Saw this on the newstand yesterday in Smithsonian magazine. It was the most heart-warming thing I’ve read in a long time: let prison inmates train seeing-eye dogs. The training is intensive and extremely expensive (if you don’t have prisoners do it for you). At the same time, the inmates are cynical, detached, and hardened to just about anything that humans can throw at them. But working with dogs cuts right through that. It’s a great story about people helping dogs and dogs helping people. Only a few paragraphs of the story are available as HTML (New Leash on Life) but you can read the whole thing here as a PDF file.
If you visit this site regularly, you may have noticed that every now and then lurid, bizarre, or simply commercial but inappropriate comments get posted here (personal favorite: “I don’t really think your thoughts are right. Maybe you need a loan?”). It’s comment spam, designed to increase the Google rating of some tasteless URL. My site has been receiving a marked increase in spam comment postings for the last month or so. Sometimes three or four get through, and once in a while several hundred get through, but mostly they get rejected, thanks to Jay Allen’s Blacklist plugin. Here’s a plot of the spam activity over the last month.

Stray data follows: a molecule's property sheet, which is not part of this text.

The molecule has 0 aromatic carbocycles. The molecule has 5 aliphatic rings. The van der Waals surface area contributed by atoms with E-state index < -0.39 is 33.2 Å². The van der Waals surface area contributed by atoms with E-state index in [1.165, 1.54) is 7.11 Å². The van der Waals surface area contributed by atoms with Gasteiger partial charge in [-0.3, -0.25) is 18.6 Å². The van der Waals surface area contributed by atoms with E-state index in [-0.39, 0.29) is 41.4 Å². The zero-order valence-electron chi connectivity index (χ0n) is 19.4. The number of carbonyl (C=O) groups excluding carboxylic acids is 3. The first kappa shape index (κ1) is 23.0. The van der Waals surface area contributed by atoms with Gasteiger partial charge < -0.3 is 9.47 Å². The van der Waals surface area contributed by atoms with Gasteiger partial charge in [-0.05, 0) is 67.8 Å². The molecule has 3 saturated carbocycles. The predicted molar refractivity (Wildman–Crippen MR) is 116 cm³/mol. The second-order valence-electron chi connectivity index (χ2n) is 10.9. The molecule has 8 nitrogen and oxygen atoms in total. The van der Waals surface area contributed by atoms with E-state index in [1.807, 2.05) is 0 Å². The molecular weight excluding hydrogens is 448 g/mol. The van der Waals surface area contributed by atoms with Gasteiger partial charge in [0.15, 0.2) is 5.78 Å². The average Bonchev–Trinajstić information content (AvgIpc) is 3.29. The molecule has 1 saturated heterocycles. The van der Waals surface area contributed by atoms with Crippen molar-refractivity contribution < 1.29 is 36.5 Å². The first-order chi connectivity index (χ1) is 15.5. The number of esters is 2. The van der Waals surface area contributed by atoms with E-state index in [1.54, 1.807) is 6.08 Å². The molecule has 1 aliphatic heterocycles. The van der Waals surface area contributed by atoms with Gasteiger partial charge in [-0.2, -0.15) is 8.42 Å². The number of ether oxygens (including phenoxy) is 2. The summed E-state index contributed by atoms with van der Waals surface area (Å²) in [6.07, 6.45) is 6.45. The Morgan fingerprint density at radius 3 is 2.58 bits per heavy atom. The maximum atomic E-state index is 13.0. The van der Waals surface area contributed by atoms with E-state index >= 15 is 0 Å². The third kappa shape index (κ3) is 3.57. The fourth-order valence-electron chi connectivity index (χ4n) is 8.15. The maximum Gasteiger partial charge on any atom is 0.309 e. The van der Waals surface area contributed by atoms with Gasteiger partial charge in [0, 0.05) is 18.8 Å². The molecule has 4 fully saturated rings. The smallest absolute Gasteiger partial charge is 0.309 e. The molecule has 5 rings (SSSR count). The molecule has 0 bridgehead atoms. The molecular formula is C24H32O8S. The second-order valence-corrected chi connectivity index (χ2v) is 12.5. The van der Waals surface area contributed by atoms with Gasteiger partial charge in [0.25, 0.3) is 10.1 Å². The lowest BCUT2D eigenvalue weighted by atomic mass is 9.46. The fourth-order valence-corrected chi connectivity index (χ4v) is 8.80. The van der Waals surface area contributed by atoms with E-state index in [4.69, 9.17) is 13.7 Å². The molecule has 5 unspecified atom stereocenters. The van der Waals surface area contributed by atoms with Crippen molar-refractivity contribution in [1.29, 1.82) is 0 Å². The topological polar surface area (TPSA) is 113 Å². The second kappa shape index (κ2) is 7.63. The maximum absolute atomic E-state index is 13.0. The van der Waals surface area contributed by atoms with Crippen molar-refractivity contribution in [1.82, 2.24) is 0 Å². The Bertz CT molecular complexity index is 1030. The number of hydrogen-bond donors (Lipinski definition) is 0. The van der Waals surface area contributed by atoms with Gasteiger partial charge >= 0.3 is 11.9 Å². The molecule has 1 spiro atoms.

These are all comments that got blocked by Jay Allen’s wonderful software. Notice that when it gets bad, I’m getting more than 300 spam comments a day, usually in bursts during which I get two or three a second. It’s so offensive that it’s easy to take it personally. Those bastards are trying to take me down. But really, it’s not personal at all. I appear on a list somewhere in China or Russia or wherever, and so I come in for my share of punishment along with all the other spam-smeared Movable Type sites out there.